Brazil's streak vs. Colombia at stake
Brazil first drew with Colombia in February 1977, and the result led to the sacking of coach Osvaldo Brandao. It was the opening game of the World Cup qualifiers. Brandao fell back into his dispute with the top brass of the CBD and announced his departure 10 days later.
There have been 14 wins, five draws and only two defeats for Brazil in 21 encounters. The first defeat, a 1-0 decision in Bogota in 1985, was seen as humiliating, but it shouldn't have been. Colombia were strong back then. Evaristo de Macedo was in his fifth and penultimate game as coach of the Selecao. Tele Santana was commentating on the game for SBT, and 10 days later he once again took over the reins of the Selecao.
The second and most recent defeat was in the first round of the 1991 Copa America, a 2-0 loss in Vina del Mar, Chile, courtesy of goals from Antony de Avila and Arnoldo Iguaran. Freddy Rincon and Carlos Valderrama both played. The result meant that the Selecao, led by Paulo Roberto Falcao, needed to beat Ecuador by two goals in order to qualify for the quadrangular final of the Copa America.
Luis Henrique scored the crucial goal in the final minute. Brazil met the Colombians again in the quadrangular and this time won 2-0, thanks to a goal from Renato Gaucho and a penalty from Branco. They finished runners-up, but this didn't prevent Falcao from being sacked. As the only defeat in that campaign was against Colombia, it's fair to say that once again, that result was the key reason.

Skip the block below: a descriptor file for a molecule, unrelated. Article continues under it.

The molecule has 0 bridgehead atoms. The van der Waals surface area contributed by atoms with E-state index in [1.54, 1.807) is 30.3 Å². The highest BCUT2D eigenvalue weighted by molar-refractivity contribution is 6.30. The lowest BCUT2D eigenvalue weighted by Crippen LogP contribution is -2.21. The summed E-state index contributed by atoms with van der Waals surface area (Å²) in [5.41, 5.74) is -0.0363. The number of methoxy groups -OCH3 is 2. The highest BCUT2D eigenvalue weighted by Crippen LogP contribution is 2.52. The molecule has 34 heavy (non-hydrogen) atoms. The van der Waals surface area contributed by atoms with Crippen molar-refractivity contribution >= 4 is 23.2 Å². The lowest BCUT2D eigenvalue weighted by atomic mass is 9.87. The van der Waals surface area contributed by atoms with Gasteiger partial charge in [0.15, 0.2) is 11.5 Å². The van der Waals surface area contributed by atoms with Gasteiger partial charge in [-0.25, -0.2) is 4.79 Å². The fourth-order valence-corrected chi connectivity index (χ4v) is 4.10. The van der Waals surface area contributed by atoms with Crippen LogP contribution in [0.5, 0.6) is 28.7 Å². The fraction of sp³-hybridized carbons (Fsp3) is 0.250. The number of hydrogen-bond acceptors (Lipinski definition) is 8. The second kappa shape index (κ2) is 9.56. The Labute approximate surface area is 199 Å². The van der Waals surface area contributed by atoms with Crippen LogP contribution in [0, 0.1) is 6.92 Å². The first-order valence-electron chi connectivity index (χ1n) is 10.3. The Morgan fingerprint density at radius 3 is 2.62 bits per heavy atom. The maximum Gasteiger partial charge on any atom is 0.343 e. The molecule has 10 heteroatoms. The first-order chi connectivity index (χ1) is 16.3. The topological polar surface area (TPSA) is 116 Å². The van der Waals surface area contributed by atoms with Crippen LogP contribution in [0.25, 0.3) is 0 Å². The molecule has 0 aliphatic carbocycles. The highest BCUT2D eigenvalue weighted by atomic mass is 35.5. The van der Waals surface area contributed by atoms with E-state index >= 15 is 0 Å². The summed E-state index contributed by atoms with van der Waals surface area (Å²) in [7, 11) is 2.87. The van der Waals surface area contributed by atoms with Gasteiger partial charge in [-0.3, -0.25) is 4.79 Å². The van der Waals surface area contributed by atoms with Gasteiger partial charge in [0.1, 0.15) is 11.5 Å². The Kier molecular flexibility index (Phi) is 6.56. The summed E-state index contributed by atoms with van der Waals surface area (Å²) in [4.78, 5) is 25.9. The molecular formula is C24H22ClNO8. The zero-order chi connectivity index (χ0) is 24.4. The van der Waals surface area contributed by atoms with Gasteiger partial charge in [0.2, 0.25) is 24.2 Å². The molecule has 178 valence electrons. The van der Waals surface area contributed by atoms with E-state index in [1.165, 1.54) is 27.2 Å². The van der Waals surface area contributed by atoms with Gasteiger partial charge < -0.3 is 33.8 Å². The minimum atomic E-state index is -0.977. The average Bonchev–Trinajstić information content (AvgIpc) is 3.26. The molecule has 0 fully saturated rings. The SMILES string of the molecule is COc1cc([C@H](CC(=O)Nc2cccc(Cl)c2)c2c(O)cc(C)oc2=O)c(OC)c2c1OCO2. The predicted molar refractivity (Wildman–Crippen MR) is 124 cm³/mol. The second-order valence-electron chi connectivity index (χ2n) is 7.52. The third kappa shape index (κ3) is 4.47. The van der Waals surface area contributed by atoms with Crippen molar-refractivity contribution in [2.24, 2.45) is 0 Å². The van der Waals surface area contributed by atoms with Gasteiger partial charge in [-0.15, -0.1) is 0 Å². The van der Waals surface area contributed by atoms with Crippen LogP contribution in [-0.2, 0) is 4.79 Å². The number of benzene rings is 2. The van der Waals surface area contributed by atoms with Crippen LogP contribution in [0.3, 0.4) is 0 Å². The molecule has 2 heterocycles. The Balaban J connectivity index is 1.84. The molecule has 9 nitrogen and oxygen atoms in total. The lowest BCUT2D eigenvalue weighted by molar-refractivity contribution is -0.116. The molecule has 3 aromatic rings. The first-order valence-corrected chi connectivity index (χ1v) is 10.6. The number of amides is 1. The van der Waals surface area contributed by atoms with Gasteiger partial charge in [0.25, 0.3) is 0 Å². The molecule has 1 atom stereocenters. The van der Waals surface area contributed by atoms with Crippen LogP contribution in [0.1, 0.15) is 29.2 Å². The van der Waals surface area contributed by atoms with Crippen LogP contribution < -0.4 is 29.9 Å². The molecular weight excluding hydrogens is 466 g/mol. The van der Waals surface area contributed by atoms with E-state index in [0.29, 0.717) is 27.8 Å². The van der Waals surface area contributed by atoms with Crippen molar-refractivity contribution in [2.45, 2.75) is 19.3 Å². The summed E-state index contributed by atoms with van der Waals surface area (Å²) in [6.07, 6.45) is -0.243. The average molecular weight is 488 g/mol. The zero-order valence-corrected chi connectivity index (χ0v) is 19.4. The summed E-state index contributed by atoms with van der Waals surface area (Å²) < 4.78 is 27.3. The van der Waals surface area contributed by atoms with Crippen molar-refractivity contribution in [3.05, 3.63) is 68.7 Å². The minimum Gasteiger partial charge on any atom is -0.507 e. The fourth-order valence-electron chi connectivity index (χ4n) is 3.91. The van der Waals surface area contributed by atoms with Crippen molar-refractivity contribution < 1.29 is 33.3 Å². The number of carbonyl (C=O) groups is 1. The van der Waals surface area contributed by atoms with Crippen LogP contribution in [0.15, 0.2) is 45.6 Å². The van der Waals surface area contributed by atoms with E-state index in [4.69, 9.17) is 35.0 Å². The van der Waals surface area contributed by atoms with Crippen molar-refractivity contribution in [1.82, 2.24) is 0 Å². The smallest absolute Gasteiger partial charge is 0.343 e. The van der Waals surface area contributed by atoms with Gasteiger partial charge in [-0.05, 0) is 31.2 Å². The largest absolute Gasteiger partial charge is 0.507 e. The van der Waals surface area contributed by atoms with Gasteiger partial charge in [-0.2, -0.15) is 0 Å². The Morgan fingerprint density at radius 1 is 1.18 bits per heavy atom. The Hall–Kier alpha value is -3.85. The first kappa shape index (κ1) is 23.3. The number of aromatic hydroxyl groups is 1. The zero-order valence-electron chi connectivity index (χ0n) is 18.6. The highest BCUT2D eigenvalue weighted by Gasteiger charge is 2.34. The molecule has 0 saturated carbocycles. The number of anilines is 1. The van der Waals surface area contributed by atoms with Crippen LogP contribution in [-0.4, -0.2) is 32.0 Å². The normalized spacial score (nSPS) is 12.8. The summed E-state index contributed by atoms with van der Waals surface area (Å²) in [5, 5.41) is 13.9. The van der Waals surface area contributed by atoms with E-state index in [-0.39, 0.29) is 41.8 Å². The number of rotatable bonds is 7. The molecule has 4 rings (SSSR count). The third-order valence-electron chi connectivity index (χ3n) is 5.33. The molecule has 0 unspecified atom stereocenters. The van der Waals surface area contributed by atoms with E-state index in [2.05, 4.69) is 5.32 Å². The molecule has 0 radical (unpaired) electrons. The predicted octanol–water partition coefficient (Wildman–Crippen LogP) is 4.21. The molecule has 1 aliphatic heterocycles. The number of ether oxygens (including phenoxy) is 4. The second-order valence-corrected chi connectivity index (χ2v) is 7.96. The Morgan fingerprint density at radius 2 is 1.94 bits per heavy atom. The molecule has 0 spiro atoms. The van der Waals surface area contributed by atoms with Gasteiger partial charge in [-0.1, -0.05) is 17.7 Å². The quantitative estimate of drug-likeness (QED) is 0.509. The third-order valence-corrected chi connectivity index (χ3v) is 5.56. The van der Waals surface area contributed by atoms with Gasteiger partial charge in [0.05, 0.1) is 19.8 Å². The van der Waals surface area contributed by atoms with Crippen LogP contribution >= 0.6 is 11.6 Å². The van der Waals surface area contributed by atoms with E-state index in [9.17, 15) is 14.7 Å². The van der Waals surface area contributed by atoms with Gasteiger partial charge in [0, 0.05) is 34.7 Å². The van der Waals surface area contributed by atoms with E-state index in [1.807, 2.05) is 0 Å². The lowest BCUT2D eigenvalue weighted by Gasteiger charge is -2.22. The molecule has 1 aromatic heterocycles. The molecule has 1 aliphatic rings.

Brazil haven't lost to Colombia in 23 years. But they haven't won in 12, since Kaka's goal and the 2-1 win in Barranquilla, in the first round of the 2003 qualifiers. Since then, there have been four games and four draws: 0-0 in Bogota, Maceio and Maracana, and 1-1 in New Jersey in 2012, a game in which Neymar missed a penalty and Colombia's Juan Cuadrado and James Rodriguez were the best players on the pitch, which could be the case again on Friday.
Paulo Vinicius Coelho ("PVC") is a veteran Brazilian sports journalist who has covered four World Cups and five Champions League finals. He is a football specialist, ESPN commentator in Brazil and columnist for Folha de S. Paulo, a popular Brazilian daily. He has written six books, including "Bola Fora," a history of the exodus of Brazilian players. Follow him on Twitter @pvcespn.